In Furman’s case he’s arguing that reduced economic growth via “higher taxes, lower government spending, or a combination of the two” will tamp down rising price pressures. Except that these won’t. Figure that measures taken to reduce “demand” will by definition reduce supply. Waste of words? Most certainly, but once again necessary. It’s necessary because Furman believes slower economic growth is the inflation answer. Actually, the inflation answer is a stable dollar. Nothing else. See the U.S. of old.
What’s disappointing about all this is that Furman’s theoretical ideological opposites on the Right see inflation in the way he does. For decades they’ve promoted the fiction that Fed Chairman Paul Volcker stopped inflation by putting Americans out of work. If we forget for now that conservatives vastly overstate the Fed’s power, how very ridiculous to presume that stable money requires desperation. It’s all ridiculous until it’s understood that the dominant ideologies of today (and yesterday) are still captivated by a cart-before-the-horse, demand-side view of the world.
We know this because while Furman claims the present inflation solution is higher taxes (that he truly believes government spending a stimulant is a write-up for another day; that, or just look through my archives at myriad opinion pieces correcting this bit of fabulist thinking) meant to reduce demand, so do conservatives think shrinking demand is the answer. In their case, their critique of government spending is that it fosters “excess demand” on the way to higher prices. Except that it doesn’t. While the arguments against government spending are too numerous to list, the latter doesn’t cause higher prices born of “excess demand.” We know this because government can only redistribute wealth and “demand” insofar as it reaches into the pockets of the productive. All demand is a consequence of supply, period. If government gives you $20, someone else has $20 less. Basic economics.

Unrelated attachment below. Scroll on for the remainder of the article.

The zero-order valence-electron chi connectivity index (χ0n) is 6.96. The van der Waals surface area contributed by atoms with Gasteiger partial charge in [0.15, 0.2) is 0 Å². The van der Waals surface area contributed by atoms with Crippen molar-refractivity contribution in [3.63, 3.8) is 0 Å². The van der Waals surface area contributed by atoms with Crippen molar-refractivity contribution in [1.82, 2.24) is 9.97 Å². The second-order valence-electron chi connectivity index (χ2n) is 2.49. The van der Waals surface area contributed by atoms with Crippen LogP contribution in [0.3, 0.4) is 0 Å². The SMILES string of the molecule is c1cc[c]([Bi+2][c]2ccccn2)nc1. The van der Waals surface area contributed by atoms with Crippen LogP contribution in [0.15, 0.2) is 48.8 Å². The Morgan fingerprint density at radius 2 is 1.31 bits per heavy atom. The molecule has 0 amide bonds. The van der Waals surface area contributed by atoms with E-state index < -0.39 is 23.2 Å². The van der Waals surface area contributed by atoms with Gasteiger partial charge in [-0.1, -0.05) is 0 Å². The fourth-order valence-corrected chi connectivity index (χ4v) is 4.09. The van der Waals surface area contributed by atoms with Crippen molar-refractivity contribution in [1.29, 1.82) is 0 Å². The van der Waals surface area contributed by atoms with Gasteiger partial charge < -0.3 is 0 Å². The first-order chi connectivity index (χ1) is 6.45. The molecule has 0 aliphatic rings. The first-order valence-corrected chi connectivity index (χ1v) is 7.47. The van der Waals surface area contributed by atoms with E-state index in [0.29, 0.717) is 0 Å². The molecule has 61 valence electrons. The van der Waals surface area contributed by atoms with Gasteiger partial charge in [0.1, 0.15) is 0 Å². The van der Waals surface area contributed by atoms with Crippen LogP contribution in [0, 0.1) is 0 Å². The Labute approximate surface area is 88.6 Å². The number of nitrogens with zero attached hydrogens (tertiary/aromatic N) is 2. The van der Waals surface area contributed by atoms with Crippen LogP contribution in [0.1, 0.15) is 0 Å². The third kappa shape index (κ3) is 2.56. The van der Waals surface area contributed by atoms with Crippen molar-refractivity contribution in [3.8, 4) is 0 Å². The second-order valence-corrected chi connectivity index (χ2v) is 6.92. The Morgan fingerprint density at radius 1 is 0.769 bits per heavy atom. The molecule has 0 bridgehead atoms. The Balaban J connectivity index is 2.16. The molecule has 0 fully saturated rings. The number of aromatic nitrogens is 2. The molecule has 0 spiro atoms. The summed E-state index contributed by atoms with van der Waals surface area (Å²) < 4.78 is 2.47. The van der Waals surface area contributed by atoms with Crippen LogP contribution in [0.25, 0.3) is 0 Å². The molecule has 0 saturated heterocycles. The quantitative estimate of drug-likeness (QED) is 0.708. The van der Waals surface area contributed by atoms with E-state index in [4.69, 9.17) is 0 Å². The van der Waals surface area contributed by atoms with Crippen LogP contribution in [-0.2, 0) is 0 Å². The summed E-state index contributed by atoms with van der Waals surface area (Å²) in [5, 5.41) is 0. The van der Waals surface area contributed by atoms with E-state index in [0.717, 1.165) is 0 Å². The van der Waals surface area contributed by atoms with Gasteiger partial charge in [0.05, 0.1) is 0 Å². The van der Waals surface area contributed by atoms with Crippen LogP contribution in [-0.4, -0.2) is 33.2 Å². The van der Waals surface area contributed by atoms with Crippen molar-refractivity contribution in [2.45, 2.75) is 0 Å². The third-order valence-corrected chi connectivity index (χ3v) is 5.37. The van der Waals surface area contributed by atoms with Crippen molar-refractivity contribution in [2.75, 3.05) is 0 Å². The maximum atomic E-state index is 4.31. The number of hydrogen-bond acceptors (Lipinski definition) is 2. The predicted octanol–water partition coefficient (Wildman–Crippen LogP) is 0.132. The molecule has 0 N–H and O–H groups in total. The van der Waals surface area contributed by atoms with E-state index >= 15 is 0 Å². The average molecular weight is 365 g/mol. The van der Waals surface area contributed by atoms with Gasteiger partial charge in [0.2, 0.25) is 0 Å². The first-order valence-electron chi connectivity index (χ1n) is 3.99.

The challenge of the moment is that basic economics is being pushed aside. Well educated thinkers on the Right and Left have chosen to redefine inflation, all the while ascribing new causes of it. They remind us that economic knowledge isn’t born of education, and never was. It’s just common sense. We’d be much better off if Lefties from Harvard and Right-of-Center “free market” thinkers from University of Chicago just skipped what wastes time and money, only to read Adam Smith.
Whatever the solution, we know that inflation isn’t a consequence of “demand” and economic growth. If it were, the U.S. of 1787-1914 would have been defined by rampant inflation in an economic sense. Except that it wasn’t. Inflation is a departure from currency-price stability. Nothing else. That this is lost on the experts of today means lots of words are being wasted in concert with very little learning.